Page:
Mariton: March Magic
by Tim Burris, Preserve Manager
During the last week of March I mowed the meadows on top of Mariton. There was still some snow in the shadows of the fencerows. I was able to mow through all but the deepest snow. Tom Levendusky went up later in the week for a couple hours to touch up those areas after the snow had melted.
I spent two long days on the tractor getting the fields mowed. I had lots of time to reflect, and witness interesting things. On March 26, it was sunny. It didn’t reach 50 degrees, but was comfortable on the tractor in the sun. That day I saw a number of Eastern Comma butterflies. Granted, the Comma is an early butterfly, but with March’s unseasonably cold weather I was a little surprised when the first one darted past the tractor. Returning to the shop at the end of the day I passed a Mourning Cloak, another early butterfly, while I guided the tractor down the hill.
On Tuesday, the weather was cloudy and a little colder. I didn’t see any butterflies that day, but I did see a pair of Eastern Bluebirds investigating a nest box. Both were going in and out of the box and perching on top while “discussing the location”. I thought it was still a little early for nesting (we received five inches of snow on April 2) but it was good to see the courtship behavior.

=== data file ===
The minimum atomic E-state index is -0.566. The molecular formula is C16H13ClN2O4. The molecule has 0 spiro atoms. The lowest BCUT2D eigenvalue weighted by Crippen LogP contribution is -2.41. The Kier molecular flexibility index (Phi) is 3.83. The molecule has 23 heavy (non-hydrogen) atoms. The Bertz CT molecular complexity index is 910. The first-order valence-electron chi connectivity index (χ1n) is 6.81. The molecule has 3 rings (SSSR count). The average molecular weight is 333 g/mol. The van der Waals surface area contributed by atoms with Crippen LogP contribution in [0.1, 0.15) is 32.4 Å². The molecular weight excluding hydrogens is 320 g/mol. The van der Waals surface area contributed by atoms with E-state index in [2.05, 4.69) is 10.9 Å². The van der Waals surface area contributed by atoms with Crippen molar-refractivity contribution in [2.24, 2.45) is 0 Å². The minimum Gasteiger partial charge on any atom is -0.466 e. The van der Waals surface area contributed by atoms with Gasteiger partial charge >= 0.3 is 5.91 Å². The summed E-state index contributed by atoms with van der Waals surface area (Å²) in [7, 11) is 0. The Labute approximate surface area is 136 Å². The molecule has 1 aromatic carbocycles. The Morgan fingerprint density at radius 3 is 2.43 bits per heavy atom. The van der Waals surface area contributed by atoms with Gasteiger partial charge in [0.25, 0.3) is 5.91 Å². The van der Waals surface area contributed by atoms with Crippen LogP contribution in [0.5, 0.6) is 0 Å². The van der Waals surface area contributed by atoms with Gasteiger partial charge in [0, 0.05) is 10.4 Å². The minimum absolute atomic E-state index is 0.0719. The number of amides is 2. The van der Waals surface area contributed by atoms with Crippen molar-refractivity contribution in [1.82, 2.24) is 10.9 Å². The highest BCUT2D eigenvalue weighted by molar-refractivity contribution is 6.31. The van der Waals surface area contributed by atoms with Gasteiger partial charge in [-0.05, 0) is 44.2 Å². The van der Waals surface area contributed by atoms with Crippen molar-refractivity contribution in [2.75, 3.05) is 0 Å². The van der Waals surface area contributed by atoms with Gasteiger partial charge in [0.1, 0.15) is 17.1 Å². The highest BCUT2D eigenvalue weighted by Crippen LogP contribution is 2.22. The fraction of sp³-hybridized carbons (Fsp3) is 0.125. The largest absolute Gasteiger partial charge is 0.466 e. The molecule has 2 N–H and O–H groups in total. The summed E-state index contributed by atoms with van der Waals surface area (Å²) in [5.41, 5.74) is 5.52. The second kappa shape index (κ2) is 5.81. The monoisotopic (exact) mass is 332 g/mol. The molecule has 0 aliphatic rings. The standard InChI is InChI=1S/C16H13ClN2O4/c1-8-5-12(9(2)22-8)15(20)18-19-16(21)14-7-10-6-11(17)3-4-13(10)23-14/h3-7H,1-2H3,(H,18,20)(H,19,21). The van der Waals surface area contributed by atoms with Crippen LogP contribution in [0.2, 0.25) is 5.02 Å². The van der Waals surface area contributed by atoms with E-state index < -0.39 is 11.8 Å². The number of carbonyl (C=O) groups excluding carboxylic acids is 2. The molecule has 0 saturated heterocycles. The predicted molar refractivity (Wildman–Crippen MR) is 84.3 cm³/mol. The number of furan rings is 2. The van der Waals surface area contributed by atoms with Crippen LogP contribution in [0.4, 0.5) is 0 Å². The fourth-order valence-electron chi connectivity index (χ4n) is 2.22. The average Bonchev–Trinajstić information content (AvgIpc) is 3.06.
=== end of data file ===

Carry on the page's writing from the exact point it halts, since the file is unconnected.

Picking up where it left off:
Wednesday morning, I heard the song of the Eastern Phoebe. While friends reported hearing them a week earlier, I hadn’t heard them at Mariton. (I couldn’t have heard them while mowing even if they had been here then.) Like the March snows, I think the arrival of the Phoebes had something to do with elevation this year.
A product of the wet clinging snows of March were some interesting shapes of snow clumps that stuck to branches. So, while March 2018 will go down in the memory of many as cold and snowy, there was some very interesting things happening here at Mariton during the month.